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When literary agent Elsie Thirkettle is invited to accompany tall but obscure crime-writer Ethelred Tressider to dinner at Muntham Court, she is looking forward to sneering at his posh friends. What she is not expecting is that, half way through the evening, her host will be found strangled in his locked study. Since there is no way that a murderer could have escaped, the police conclude that Sir Robert Muntham has killed himself. A distraught Lady Muntham, however, asks Ethelred to conduct his own investigation. Ethelred (ably hindered by Elsie) sets out to resolve a classic "locked room" mystery.
1.) Murder mysteries set in country houses were once the staple fare of crime novels. What made the country house so popular as a setting? Does the setting still work today?
2.) Both Ethelred and Elsie are what might be described as “unreliable narrators”. Both report events from their own viewpoint and their descriptions of the same scene often vary. Ethelred describes Annabelle as “every inch the gracious hostess”; Elsie describes her as “some slapper in a blue dress who had clearly never come across the expression ‘mutton dressed as lamb’”. Do you generally trust Elsie’s account more than Ethelred? Does the reliability of their narrative vary, depending on who and what they are talking about? Can you think of other books with “unreliable narrators”? Actually, is there really any such thing as a “reliable narrator”?
3.) Elsie points out to Ethelred how much Annabelle is like Geraldine, Ethelred’s ex-wife. Does Ethelred strike you as the sort of person who is likely to make the same mistakes over and over again?
4.) The “Master Thomas” sections run in parallel with the main narrative. What themes and ideas are shared between these two threads of the novel? To what extent are Master Thomas’s predicaments mirrored by Ethelred’s? Is the prioress merely a thinly disguised Elsie?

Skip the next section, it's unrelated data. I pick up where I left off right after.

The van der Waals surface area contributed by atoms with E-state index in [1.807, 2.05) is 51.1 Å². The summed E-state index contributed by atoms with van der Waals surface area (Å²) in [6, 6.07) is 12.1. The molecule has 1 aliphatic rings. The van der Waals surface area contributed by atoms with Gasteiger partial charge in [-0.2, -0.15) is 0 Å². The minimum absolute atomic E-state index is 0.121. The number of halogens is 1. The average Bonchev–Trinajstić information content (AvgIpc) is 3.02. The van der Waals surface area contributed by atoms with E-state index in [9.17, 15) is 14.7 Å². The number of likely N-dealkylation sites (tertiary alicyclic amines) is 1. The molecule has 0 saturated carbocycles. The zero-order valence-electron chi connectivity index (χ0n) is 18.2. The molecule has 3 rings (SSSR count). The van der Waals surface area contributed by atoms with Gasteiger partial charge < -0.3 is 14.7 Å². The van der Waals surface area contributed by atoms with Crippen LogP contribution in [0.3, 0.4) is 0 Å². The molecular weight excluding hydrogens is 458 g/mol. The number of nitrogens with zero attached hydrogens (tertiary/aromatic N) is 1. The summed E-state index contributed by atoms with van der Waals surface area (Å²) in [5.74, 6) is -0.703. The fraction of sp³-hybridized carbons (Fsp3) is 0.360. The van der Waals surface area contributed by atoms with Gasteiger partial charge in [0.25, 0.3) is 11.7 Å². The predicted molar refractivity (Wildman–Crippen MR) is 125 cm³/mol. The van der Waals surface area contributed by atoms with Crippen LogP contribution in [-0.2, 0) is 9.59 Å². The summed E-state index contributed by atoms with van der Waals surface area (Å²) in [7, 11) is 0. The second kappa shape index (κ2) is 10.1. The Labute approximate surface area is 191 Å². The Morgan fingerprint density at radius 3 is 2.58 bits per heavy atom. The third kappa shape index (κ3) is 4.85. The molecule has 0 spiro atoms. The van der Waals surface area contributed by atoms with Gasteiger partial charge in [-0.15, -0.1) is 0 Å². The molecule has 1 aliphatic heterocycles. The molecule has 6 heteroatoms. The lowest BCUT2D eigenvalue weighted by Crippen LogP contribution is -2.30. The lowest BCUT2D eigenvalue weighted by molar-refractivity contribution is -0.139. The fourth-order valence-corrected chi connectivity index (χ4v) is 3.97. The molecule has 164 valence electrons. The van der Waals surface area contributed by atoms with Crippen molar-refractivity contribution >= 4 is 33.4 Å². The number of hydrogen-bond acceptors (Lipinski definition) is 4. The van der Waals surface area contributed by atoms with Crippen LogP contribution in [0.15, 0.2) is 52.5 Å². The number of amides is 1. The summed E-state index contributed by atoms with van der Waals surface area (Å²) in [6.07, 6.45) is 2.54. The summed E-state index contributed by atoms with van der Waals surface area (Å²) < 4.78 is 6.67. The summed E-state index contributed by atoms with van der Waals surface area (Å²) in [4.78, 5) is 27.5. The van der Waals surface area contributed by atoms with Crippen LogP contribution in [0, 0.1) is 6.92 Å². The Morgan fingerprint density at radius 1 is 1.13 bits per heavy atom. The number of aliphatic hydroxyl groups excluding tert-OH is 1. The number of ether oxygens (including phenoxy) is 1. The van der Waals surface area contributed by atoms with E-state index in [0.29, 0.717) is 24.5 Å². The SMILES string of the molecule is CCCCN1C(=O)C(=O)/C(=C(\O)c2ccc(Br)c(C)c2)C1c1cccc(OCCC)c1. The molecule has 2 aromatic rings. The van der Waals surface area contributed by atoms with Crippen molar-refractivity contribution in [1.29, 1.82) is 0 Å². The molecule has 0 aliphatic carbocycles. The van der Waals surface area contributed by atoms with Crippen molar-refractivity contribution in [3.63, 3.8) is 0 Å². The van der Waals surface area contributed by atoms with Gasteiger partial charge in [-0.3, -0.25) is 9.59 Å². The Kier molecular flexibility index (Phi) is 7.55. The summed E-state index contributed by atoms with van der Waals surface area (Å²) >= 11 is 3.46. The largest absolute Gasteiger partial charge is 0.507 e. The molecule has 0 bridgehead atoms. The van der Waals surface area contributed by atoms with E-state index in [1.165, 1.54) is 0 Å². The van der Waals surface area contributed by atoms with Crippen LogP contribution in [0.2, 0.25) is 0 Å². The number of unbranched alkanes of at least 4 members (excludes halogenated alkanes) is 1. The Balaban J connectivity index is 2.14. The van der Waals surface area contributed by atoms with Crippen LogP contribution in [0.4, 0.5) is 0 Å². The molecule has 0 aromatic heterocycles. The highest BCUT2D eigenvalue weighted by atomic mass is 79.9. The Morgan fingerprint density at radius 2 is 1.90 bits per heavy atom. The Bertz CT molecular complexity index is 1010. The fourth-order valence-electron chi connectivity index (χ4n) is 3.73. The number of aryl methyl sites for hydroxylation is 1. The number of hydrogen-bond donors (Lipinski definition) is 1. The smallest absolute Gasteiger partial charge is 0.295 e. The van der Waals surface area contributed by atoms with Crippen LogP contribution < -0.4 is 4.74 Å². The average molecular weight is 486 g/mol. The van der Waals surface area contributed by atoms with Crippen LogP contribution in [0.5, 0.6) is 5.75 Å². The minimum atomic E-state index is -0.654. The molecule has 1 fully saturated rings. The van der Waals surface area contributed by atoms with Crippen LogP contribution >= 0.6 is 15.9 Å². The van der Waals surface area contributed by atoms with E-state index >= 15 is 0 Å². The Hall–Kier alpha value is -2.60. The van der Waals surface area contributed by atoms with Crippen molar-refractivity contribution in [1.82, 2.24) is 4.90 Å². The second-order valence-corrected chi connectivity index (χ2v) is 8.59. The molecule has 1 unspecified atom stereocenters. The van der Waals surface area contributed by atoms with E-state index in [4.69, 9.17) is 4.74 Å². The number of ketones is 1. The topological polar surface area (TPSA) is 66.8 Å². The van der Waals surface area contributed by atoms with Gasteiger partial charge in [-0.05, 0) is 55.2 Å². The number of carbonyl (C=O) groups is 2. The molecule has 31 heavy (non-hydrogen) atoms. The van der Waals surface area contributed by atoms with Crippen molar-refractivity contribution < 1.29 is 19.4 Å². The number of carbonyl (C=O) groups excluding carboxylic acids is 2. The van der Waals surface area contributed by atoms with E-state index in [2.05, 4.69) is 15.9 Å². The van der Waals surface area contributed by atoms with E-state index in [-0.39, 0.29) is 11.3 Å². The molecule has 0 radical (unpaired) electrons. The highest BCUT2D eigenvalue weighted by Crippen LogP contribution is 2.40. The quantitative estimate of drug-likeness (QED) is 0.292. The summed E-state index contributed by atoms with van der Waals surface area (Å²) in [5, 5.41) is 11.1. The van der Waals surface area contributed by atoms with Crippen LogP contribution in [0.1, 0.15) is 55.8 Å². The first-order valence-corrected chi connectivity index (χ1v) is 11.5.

5.)Writing dialogue in historical novels is notoriously problematic – particularly pre-1500. Sticking closely to genuine Middle English would make much of the text incomprehensible to anyone except an expert; straightforward modern day English sounds out of place. Some compromise is always needed. In the “Master Thomas” sections, most characters usually speak in a way that is vaguely archaic (“He wondered that the King had troubled me with a message of such insignificance”.) But others occasionally use modern colloquial English. (“The Comptroller left this for you though – letter for some geezer in Sussex.”) Does this mixture work in your opinion? Would it have worked in a book that was not humorous? How does it compare with the dialogue in other historical novels you have read?
6.) The book has an ambiguous ending. Can you think of other books that offer more than one possible ending? Does this particular ending work for you? More generally, is ambiguity less acceptable in a crime novel, where the reader might reasonably expect a straight answer to the question ‘whodunit’?
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